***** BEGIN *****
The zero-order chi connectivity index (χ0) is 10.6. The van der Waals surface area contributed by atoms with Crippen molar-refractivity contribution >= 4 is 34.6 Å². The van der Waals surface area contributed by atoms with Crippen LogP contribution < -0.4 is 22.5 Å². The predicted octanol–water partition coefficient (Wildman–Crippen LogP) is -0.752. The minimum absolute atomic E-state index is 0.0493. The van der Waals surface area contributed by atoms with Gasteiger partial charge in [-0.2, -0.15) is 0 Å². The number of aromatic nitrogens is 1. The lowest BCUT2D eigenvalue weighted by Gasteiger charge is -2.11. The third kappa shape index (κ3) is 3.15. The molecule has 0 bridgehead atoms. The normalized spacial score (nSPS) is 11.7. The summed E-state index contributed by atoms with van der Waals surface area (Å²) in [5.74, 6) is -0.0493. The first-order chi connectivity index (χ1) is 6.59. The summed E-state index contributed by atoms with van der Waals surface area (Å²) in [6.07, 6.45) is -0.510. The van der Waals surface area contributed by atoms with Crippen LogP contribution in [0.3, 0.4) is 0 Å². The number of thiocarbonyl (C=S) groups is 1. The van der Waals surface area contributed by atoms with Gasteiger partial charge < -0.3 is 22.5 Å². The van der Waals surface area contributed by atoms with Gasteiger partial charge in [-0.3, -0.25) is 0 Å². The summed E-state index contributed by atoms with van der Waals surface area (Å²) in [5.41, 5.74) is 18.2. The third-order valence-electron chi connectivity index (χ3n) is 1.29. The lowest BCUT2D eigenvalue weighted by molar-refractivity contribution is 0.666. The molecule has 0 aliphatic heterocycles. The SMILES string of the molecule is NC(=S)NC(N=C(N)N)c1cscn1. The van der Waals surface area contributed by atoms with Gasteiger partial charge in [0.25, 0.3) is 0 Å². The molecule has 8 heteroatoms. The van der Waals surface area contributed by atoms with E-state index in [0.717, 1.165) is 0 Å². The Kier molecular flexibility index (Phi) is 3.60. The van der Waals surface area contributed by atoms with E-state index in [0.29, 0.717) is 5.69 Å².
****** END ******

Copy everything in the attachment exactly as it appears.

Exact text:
The zero-order chi connectivity index (χ0) is 10.6. The van der Waals surface area contributed by atoms with Crippen molar-refractivity contribution >= 4 is 34.6 Å². The van der Waals surface area contributed by atoms with Crippen LogP contribution < -0.4 is 22.5 Å². The predicted octanol–water partition coefficient (Wildman–Crippen LogP) is -0.752. The minimum absolute atomic E-state index is 0.0493. The van der Waals surface area contributed by atoms with Gasteiger partial charge in [-0.2, -0.15) is 0 Å². The number of aromatic nitrogens is 1. The lowest BCUT2D eigenvalue weighted by Gasteiger charge is -2.11. The third kappa shape index (κ3) is 3.15. The molecule has 0 bridgehead atoms. The normalized spacial score (nSPS) is 11.7. The summed E-state index contributed by atoms with van der Waals surface area (Å²) in [5.74, 6) is -0.0493. The first-order chi connectivity index (χ1) is 6.59. The summed E-state index contributed by atoms with van der Waals surface area (Å²) in [6.07, 6.45) is -0.510. The van der Waals surface area contributed by atoms with Crippen LogP contribution in [0.3, 0.4) is 0 Å². The number of thiocarbonyl (C=S) groups is 1. The van der Waals surface area contributed by atoms with Gasteiger partial charge < -0.3 is 22.5 Å². The van der Waals surface area contributed by atoms with Gasteiger partial charge in [-0.3, -0.25) is 0 Å². The summed E-state index contributed by atoms with van der Waals surface area (Å²) in [5.41, 5.74) is 18.2. The third-order valence-electron chi connectivity index (χ3n) is 1.29. The lowest BCUT2D eigenvalue weighted by molar-refractivity contribution is 0.666. The molecule has 0 aliphatic heterocycles. The SMILES string of the molecule is NC(=S)NC(N=C(N)N)c1cscn1. The van der Waals surface area contributed by atoms with Gasteiger partial charge in [0.25, 0.3) is 0 Å². The molecule has 8 heteroatoms. The van der Waals surface area contributed by atoms with E-state index in [0.717, 1.165) is 0 Å². The Kier molecular flexibility index (Phi) is 3.60. The van der Waals surface area contributed by atoms with E-state index in [0.29, 0.717) is 5.69 Å².